- November 19, 2021
What Do You Do With an Employee Who’s Dirty Dealing?
Businesses, banks, government entities and institutions of all kinds, find it difficult to deal with employees who are dirty dealing. This could be a trader who is doing inside trading, a government employee who is handing our contracts to their buddies, an employee in a business that is giving company secrets to a rival business for a bag of money under the table. What do you do with them?
It’s easy to say, just fire them. Of course you should, but there is more than it to this. For one thing, you may want to take this employee or rather former employee to court. They might have other secrets that they could spill and since the confidentiality agreement in their contract wasn’t enough to stop them, something more serious might be needed. Here are your options for dealing with a delinquent employee doing dirty dealing.
Find Out What They Know First
Don’t just fire an employee who has been caught giving away company secrets or handing our contracts your business will adhere to, to their friends. One thing you can do is to first, find out how much they know about the weaknesses of your system. Many times, criminals tell the police how they broke into something, maybe a bank, a security system or a public website. For this information, they can get a lesser sentence because they help the very entity they just wronged to protect itself better.
This is what you should be doing. Try to find out where the loopholes in your business are, by asking them questions about how they did it. Maybe your contract awarding system doesn’t have enough checks and balances. Maybe you have put too much power into one role and you need to split or share the responsibilities. You can ask them to give you information and if they won’t because they know they will be terminated, you can offer them a lesser punishment, such as being demoted, given paid leave for a couple months in which they can find other employment etc. don’t waste this opportunity to learn how you could prevent this from happening again.
Investigate the Assumptions
Now that you have caught the employee, they have confessed to some wrongdoings, put their admission to the test. You could entrap the person or business they are dirty dealing with and thus, bolster your own internal credibility. One day, this will all come out in the courts or in the media, so it’s best to make your actions and position fully the opposite of dirty dealing.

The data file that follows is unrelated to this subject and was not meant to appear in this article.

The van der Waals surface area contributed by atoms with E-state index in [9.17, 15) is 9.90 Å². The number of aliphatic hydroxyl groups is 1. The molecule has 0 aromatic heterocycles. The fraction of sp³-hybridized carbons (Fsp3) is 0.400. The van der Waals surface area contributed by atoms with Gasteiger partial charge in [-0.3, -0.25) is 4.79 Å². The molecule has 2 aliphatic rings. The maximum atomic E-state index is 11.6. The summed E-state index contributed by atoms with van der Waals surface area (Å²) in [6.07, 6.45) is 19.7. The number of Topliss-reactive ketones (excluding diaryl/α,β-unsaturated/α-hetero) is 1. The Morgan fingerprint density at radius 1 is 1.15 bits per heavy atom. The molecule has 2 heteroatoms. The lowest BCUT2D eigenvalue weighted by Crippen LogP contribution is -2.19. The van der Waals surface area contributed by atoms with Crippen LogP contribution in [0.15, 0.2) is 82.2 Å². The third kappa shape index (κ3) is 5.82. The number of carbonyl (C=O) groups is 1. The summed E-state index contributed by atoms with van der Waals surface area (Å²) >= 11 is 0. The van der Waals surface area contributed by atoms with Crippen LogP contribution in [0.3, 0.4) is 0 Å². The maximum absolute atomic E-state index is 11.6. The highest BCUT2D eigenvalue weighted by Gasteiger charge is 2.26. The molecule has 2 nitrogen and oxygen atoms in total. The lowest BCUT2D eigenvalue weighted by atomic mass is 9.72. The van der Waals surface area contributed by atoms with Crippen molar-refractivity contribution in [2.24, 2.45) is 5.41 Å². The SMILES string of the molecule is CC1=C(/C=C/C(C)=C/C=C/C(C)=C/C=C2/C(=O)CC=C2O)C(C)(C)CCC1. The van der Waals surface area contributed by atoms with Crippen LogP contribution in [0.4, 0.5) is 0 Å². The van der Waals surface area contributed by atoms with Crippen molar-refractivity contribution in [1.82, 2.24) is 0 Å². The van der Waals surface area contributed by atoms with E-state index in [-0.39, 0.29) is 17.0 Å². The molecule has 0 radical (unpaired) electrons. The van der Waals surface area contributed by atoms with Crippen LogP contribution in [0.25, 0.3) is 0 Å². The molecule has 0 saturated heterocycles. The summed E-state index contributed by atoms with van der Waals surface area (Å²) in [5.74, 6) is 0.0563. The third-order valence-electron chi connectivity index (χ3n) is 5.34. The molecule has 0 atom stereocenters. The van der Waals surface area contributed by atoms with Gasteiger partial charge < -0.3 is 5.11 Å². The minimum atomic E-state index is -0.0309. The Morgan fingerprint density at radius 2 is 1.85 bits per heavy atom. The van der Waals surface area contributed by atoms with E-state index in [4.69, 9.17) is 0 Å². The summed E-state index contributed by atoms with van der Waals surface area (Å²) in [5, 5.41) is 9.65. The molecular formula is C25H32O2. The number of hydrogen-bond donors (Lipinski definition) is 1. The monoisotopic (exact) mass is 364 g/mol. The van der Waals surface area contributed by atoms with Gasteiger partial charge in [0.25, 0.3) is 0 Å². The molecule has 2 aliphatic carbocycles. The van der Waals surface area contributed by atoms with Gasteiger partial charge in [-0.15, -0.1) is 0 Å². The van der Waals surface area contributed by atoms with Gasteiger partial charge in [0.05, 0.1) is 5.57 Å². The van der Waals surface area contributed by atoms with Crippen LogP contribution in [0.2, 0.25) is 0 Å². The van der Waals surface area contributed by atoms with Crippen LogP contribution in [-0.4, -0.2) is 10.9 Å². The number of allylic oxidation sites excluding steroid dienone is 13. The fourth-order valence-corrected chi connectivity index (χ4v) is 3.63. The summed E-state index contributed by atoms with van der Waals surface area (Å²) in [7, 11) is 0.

So, investigate the assumptions you have. Record everything from phone calls, text messages, emails and written pieces of information regarding those that are involved. Get into contact with your lawyer and let them know what you are doing, ask for advice and follow their instructions so you keep within the law. Obviously, you want to stop any further wrongful acts but if you can string them along, getting them to admit to their plans and acts, this bodes well for your fightback in court against them.
Sooner or later you will need to stop this from going on, but not until you get enough evidence to show that you were not involved i.e. it was not your commands or policy to do this sort of thing. It staves off the guilty employee from saying you said it was okay or that you wanted them to do it, etc.
Government Employee in the Mix
It’s very easy to take someone to court, if they are an employee of another business. It’s pretty common to see a high-level executive of one business, coercing the employee of another business and being taken to court over it. Dirty dealing in businesses is pretty common unfortunately. But what happens when the person that was in cahoots with your employee, works for the government? Better yet, what if they work for a very sensitive institution, such as the FBI, IRS or State Department?
Now you need to file something which is called a tort claim. These tort claims are simple to understand. A “tort” is considered a civil wrong, like when a person ignores a stop sign and causes an injury. So obviously, the government employee who was dirty dealing with someone in your business, didn’t obey the law, and didn’t stop at any point while they were causing your business injury. So, this is why you need to take them to court, with this kind of claim. This is of course subject to personal injury, so you also need to prove that their actions harmed an employee, either financially, emotionally or physically. Which shouldn’t be hard to do.
Sending a Message
Make it public. We know it’s going to be hard to do this but you should speak with the media and let them know what has happened. Far better to hear from them than to get an anonymous tip-off about your business and the employee, then hear it on the news one evening.
Just be honest and be specific. Let them know that the employee has been terminated, you are taking those involved to court, you are sorry for the damage caused to customers (if at all) and you will do better in future by either revising policies or just being more diligent. It’s something that takes guts to do, in public, but you have to just admit where you got it wrong and why something like this happened.
You also send a message to anyone in the company thinking of doing something similar. You will drop them like a hot piece of coal, go public immediately and use them as an example to bolster your own integrity and brand name.
It’s always painful to find out an employee has taken advantage of your business and done some shady and illegal acts. But don’t panic, gather evidence, bolster your position and when the time is right, strike.